Redefining The Criteria For A Unified Storage Platform
As more companies move to a software-defined data center, their reliance on unified storage is fundamental to success.
Unified storage has long been talked about in the storage industry, but different vendors have offered their own interpretations of what it means. Unified storage can range from the basic claim where all protocols are supported but each has its own internal storage silo, to a truly unified system where storage is shared across multiple protocols, and storage and compute can be assigned to each protocol as needed. A truly unified storage system allows for dynamic allocation of storage and system resources to incoming workloads, resulting in better resource utilization and performance and delivering the maximum cost and operational benefits.
The advent of object storage, software-defined storage (SDS), open source, and scale-out technologies has made it even more important for CIOs and decision makers to better understand and redefine their evaluation criteria for building a unified storage platform. They need to understand and focus on the nuances of the criteria, incorporate these new technologies in the criteria, and perform a thorough evaluation of their options to pick a solution that delivers the maximum long-term benefit.
True SDS is a software component that is installable on industry-standard hardware and provides flexible data and management services. Industry-standard hardware provides the flexibility to choose the platform with right compute, storage, and other hardware capabilities based on user needs at lower cost and to realize the benefits of intelligent software. So-called unified storage from one-size fits-all, proprietary storage appliances comes preconfigured with hardware and lacks this flexibility and cost benefit. Open source technologies have their source code freely available to contributors and supporters from the community and commercial enterprises. Open source products for SDS coupled with industry-standard hardware provide flexibility and openness. The open source code and distributed community knowledge guarantee continuity and support that are crucial for investment protection without having to rely on a single company.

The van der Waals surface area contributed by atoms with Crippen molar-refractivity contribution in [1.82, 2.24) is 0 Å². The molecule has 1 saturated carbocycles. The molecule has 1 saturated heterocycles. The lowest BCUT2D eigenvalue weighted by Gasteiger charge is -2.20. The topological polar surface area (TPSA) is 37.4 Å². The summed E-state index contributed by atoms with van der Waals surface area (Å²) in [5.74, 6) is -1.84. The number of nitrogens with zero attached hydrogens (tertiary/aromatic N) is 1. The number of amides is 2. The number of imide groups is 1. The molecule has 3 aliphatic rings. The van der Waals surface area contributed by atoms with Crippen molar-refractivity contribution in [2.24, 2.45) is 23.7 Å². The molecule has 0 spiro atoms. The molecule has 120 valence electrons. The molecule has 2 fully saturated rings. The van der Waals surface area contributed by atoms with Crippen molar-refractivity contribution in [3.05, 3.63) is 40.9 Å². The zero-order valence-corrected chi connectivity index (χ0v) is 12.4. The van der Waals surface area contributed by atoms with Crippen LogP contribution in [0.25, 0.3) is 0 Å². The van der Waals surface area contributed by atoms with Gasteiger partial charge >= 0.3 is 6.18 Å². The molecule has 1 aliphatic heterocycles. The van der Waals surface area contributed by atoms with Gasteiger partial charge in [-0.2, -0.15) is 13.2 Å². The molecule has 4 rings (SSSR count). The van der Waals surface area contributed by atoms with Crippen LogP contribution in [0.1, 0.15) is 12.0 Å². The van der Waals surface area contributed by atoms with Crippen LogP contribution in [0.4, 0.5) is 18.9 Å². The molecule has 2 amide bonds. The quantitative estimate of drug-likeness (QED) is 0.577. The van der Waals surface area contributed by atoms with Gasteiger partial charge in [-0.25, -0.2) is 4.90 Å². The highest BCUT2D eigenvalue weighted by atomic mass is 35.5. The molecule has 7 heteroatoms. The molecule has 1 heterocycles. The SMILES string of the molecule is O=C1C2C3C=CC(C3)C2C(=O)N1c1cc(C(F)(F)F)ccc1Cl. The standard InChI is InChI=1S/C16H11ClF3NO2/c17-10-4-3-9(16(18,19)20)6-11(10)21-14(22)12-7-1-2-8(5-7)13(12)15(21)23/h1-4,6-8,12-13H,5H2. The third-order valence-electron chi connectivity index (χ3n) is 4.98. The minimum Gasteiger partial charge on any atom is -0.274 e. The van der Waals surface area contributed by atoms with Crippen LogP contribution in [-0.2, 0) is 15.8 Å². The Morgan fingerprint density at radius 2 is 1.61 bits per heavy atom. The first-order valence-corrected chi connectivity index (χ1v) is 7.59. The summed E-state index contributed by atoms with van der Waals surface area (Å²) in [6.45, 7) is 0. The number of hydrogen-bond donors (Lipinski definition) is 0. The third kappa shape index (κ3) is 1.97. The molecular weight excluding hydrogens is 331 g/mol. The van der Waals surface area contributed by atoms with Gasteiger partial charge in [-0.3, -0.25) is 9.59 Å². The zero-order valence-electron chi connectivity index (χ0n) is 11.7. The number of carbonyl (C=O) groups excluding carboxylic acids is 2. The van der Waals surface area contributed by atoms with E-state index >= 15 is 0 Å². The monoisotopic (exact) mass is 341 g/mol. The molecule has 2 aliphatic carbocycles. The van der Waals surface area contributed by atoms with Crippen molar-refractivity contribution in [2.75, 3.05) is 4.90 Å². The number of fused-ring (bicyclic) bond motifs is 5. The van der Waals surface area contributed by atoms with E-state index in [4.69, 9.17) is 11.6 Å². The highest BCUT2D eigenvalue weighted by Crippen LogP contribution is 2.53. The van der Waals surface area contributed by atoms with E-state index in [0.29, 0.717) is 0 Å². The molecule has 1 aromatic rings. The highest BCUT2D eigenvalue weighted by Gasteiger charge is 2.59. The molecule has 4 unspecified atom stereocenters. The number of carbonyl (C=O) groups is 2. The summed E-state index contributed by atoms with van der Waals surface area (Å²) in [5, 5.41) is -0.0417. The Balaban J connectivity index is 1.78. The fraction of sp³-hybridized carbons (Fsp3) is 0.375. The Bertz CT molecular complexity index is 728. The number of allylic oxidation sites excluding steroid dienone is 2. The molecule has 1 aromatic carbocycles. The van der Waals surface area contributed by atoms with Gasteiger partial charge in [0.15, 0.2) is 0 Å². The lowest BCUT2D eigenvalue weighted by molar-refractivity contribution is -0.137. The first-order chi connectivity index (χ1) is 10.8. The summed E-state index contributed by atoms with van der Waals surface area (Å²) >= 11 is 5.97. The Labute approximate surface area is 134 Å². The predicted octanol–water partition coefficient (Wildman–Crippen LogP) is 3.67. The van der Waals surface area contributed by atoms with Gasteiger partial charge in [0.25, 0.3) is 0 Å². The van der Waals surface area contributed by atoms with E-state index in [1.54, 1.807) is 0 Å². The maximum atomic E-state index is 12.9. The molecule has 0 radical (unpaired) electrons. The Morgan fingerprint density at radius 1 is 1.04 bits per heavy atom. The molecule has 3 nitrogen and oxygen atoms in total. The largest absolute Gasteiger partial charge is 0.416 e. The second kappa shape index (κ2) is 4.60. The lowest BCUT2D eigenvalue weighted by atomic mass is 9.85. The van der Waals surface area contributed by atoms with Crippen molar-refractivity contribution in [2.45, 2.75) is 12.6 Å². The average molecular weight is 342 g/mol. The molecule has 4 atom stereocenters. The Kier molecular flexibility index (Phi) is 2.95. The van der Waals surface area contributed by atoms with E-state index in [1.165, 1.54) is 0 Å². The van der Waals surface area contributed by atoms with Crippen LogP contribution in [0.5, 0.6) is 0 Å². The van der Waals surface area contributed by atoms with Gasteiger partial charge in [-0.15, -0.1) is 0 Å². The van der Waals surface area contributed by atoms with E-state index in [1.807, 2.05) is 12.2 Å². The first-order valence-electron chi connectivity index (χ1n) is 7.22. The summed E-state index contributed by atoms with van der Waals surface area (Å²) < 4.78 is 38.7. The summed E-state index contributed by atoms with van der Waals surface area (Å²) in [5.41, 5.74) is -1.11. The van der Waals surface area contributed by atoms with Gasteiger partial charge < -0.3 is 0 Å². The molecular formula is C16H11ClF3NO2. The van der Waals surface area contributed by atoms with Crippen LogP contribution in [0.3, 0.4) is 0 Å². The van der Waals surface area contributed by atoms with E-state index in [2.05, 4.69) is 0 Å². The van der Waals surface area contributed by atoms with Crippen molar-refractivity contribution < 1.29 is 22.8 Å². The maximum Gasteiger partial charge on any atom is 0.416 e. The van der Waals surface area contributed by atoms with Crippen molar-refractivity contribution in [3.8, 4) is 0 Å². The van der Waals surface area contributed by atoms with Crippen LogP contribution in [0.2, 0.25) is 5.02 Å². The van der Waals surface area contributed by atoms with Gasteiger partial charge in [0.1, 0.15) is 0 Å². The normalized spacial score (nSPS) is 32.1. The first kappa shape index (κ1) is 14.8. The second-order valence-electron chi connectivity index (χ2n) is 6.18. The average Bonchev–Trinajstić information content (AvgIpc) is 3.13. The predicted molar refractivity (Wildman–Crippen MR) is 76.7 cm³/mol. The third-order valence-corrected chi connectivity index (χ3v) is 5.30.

True SDS is also an enabler for building efficient scale-out architectures. SDS with support for commodity hardware enables linear scale-out storage spending as compared to step function-based spending for scale-out storage with high CapEx appliances. Traditional appliance-based, scale-out vendors scale their clusters in units of storage appliances, leading to unnecessary expense and underutilization. True on-demand addition of compute and storage resources for cluster expansion is only possible with SDS, as a cluster can be expanded with different types of nodes that provide different storage and compute capabilities at different costs based on workload and admin needs.
Finally, object storage is becoming pervasive, especially for unstructured data and for newer applications that deal with machine-generated data. The benefits of object storage have been well documented for different use cases. Since object storage is now the de-facto storage for the new generation of applications, it needs to be a built-in component of any unified storage solution, along with support for block and shared file system data.
The criteria for unified storage should no longer be a game of marketing. As more companies move to a software-defined data center, their reliance on unified storage is fundamental to success. A unified storage solution that is software-defined, supports scale-out on industry-standard hardware, has built-in support for object storage, and is open source offers amazing benefits that make traditional storage solutions inefficient for building the next-gen storage infrastructure. Unified storage platforms, including Ceph-based solutions such as Red Hat Ceph storage, can serve the needs of the current and next generation applications and offer the type of cost and operational efficiencies required by next generation workloads and the software-defined datacenters of tomorrow.
Uday Boppana has been in the data center and storage areas for 12+ years in different roles and has worked with a variety of technologies. He is currently a principal product manager at Red Hat, responsible for storage solutions with a focus on Red Hat Ceph storage and object ... View Full Bio
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